Anna Robinson, Monitoring Ecologist at the Joint Nature Conservation Committee, added “The evocative call of the Turtle Dove was once a more common addition to our summer soundscape. The BBS has been a valuable tool in showing the extent of decline, and has triggered conservation efforts. ‘Operation Turtle Dove’ (www.operationturtledove.org) is carrying out a range of targeted actions including promoting Turtle Dove friendly land management to farmers through agri-environment schemes. Let’s hope the BBS will detect a positive impact from this effort in the future.”

Dr Mark Eaton, RSPB Principal Conservation Scientist, RSPB Centre for Conservation Science,said: “The Turtle Dove is the UK’s fastest declining bird and, given the matching decline across Europe, is now considered at risk of global extinction. If we are to prevent it going the way of the Dodo, we need urgent coordinated conservation action, with farmers and conservationists working together to create the best conditions for them on our farmland. The efforts of farmers helping Operation Turtle Dove offers this iconic species a lifeline.”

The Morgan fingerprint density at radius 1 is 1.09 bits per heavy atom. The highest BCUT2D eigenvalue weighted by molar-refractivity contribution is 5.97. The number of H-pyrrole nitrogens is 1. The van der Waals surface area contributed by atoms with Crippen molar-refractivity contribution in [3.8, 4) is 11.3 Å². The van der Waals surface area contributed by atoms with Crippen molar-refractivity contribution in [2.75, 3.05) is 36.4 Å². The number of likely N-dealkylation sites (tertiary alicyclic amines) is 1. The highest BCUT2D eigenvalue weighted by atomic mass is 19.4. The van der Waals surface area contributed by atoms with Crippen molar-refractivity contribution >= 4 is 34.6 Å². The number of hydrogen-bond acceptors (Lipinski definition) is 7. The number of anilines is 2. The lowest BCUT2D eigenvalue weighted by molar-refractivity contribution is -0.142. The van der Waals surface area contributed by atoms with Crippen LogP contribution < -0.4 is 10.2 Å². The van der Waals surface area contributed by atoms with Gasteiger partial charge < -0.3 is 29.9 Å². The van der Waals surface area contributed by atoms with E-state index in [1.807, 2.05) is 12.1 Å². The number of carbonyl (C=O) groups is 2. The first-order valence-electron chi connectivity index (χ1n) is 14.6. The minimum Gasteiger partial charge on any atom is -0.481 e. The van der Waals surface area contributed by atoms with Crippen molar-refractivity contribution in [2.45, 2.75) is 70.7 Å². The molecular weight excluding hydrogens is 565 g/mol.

Notes for Editors

  1. The BTO/JNCC/RSPB Breeding Bird Survey (BBS) is a UK-wide project aimed at keeping track of changes in the breeding populations of widespread bird species. The BBS involves around 2,700 participants who survey more than 3,700 sites across the UK, enabling us to monitor the population changes of over 111 bird species. Knowing to what extent bird populations are increasing or decreasing is fundamental to bird conservation.
     
  2. In 2015, 3,731 BBS squares were surveyed across the UK by 2,784 dedicated volunteers, to whom we are incredibly grateful.
     
  3. The latest report can be found at www.bto.org/bbs-report
     
  4. Trichomonosis is a disease found only in birds – it does not pose a threat to the health of humans, cats or dogs.
     
  5. Operation Turtle Dove www.operationturtledove.org
     
  6. Turtle Dove on the Global IUCN Red list www.birdlife.org/datazone/species/factsheet/22690419